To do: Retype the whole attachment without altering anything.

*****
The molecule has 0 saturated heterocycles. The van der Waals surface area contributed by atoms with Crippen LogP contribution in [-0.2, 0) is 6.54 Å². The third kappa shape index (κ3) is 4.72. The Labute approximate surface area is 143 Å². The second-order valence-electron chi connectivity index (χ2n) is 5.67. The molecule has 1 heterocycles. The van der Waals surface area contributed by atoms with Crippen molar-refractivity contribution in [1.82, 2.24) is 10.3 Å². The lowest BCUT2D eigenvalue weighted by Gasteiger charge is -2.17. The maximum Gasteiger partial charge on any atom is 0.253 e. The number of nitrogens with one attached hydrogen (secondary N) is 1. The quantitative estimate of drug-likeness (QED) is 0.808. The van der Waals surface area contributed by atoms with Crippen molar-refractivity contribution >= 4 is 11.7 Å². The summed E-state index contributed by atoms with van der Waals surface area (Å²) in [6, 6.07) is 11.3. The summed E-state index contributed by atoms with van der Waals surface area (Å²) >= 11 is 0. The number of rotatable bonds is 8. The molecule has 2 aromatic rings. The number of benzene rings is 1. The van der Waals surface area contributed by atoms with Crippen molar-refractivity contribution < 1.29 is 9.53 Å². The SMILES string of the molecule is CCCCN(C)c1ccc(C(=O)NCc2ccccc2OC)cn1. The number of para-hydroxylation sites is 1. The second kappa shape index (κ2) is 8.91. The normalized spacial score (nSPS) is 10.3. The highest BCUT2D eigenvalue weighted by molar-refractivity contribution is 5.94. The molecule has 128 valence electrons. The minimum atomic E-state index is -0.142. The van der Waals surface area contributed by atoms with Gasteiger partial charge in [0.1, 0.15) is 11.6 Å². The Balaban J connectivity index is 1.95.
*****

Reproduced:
The molecule has 0 saturated heterocycles. The van der Waals surface area contributed by atoms with Crippen LogP contribution in [-0.2, 0) is 6.54 Å². The third kappa shape index (κ3) is 4.72. The Labute approximate surface area is 143 Å². The second-order valence-electron chi connectivity index (χ2n) is 5.67. The molecule has 1 heterocycles. The van der Waals surface area contributed by atoms with Crippen molar-refractivity contribution in [1.82, 2.24) is 10.3 Å². The lowest BCUT2D eigenvalue weighted by Gasteiger charge is -2.17. The maximum Gasteiger partial charge on any atom is 0.253 e. The number of nitrogens with one attached hydrogen (secondary N) is 1. The quantitative estimate of drug-likeness (QED) is 0.808. The van der Waals surface area contributed by atoms with Crippen molar-refractivity contribution >= 4 is 11.7 Å². The summed E-state index contributed by atoms with van der Waals surface area (Å²) in [6, 6.07) is 11.3. The summed E-state index contributed by atoms with van der Waals surface area (Å²) >= 11 is 0. The number of rotatable bonds is 8. The molecule has 2 aromatic rings. The number of benzene rings is 1. The van der Waals surface area contributed by atoms with Crippen molar-refractivity contribution < 1.29 is 9.53 Å². The SMILES string of the molecule is CCCCN(C)c1ccc(C(=O)NCc2ccccc2OC)cn1. The number of para-hydroxylation sites is 1. The second kappa shape index (κ2) is 8.91. The normalized spacial score (nSPS) is 10.3. The highest BCUT2D eigenvalue weighted by molar-refractivity contribution is 5.94. The molecule has 128 valence electrons. The minimum atomic E-state index is -0.142. The van der Waals surface area contributed by atoms with Gasteiger partial charge in [0.1, 0.15) is 11.6 Å². The Balaban J connectivity index is 1.95.